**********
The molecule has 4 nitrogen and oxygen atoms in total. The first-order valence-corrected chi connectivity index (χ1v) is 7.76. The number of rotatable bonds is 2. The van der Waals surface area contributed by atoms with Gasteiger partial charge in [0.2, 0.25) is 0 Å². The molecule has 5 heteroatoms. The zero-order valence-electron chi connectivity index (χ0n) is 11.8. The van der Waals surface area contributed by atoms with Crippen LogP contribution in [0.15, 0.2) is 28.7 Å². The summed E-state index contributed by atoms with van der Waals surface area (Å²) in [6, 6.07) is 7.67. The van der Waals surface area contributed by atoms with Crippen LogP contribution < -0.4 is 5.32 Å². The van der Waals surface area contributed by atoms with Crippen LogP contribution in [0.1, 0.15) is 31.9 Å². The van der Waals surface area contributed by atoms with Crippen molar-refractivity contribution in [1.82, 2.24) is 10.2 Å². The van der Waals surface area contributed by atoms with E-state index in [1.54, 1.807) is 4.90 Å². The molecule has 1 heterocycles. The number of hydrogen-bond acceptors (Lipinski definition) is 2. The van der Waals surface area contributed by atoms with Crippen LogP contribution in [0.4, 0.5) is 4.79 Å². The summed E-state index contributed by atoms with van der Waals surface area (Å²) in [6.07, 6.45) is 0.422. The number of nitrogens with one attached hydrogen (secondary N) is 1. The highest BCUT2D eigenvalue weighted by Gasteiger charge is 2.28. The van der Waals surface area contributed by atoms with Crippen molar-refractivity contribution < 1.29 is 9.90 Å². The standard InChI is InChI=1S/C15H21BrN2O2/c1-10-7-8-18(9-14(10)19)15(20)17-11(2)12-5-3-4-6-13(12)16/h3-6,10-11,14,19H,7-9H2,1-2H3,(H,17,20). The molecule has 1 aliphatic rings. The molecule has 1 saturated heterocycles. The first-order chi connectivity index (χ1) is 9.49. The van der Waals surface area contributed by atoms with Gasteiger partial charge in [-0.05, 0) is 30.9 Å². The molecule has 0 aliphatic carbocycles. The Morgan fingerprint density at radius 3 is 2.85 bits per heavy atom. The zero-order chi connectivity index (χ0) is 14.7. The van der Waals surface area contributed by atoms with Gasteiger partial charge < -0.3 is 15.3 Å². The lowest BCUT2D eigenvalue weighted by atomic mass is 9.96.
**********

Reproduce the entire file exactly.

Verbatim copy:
The molecule has 4 nitrogen and oxygen atoms in total. The first-order valence-corrected chi connectivity index (χ1v) is 7.76. The number of rotatable bonds is 2. The van der Waals surface area contributed by atoms with Gasteiger partial charge in [0.2, 0.25) is 0 Å². The molecule has 5 heteroatoms. The zero-order valence-electron chi connectivity index (χ0n) is 11.8. The van der Waals surface area contributed by atoms with Crippen LogP contribution in [0.15, 0.2) is 28.7 Å². The summed E-state index contributed by atoms with van der Waals surface area (Å²) in [6, 6.07) is 7.67. The van der Waals surface area contributed by atoms with Crippen LogP contribution < -0.4 is 5.32 Å². The van der Waals surface area contributed by atoms with Crippen LogP contribution in [0.1, 0.15) is 31.9 Å². The van der Waals surface area contributed by atoms with Crippen molar-refractivity contribution in [1.82, 2.24) is 10.2 Å². The van der Waals surface area contributed by atoms with E-state index in [1.54, 1.807) is 4.90 Å². The molecule has 1 heterocycles. The number of hydrogen-bond acceptors (Lipinski definition) is 2. The van der Waals surface area contributed by atoms with Crippen LogP contribution in [0.4, 0.5) is 4.79 Å². The summed E-state index contributed by atoms with van der Waals surface area (Å²) in [6.07, 6.45) is 0.422. The number of nitrogens with one attached hydrogen (secondary N) is 1. The highest BCUT2D eigenvalue weighted by Gasteiger charge is 2.28. The van der Waals surface area contributed by atoms with Crippen molar-refractivity contribution < 1.29 is 9.90 Å². The standard InChI is InChI=1S/C15H21BrN2O2/c1-10-7-8-18(9-14(10)19)15(20)17-11(2)12-5-3-4-6-13(12)16/h3-6,10-11,14,19H,7-9H2,1-2H3,(H,17,20). The molecule has 1 aliphatic rings. The molecule has 1 saturated heterocycles. The first-order chi connectivity index (χ1) is 9.49. The van der Waals surface area contributed by atoms with Gasteiger partial charge in [-0.05, 0) is 30.9 Å². The molecule has 0 aliphatic carbocycles. The Morgan fingerprint density at radius 3 is 2.85 bits per heavy atom. The zero-order chi connectivity index (χ0) is 14.7. The van der Waals surface area contributed by atoms with Gasteiger partial charge < -0.3 is 15.3 Å². The lowest BCUT2D eigenvalue weighted by atomic mass is 9.96.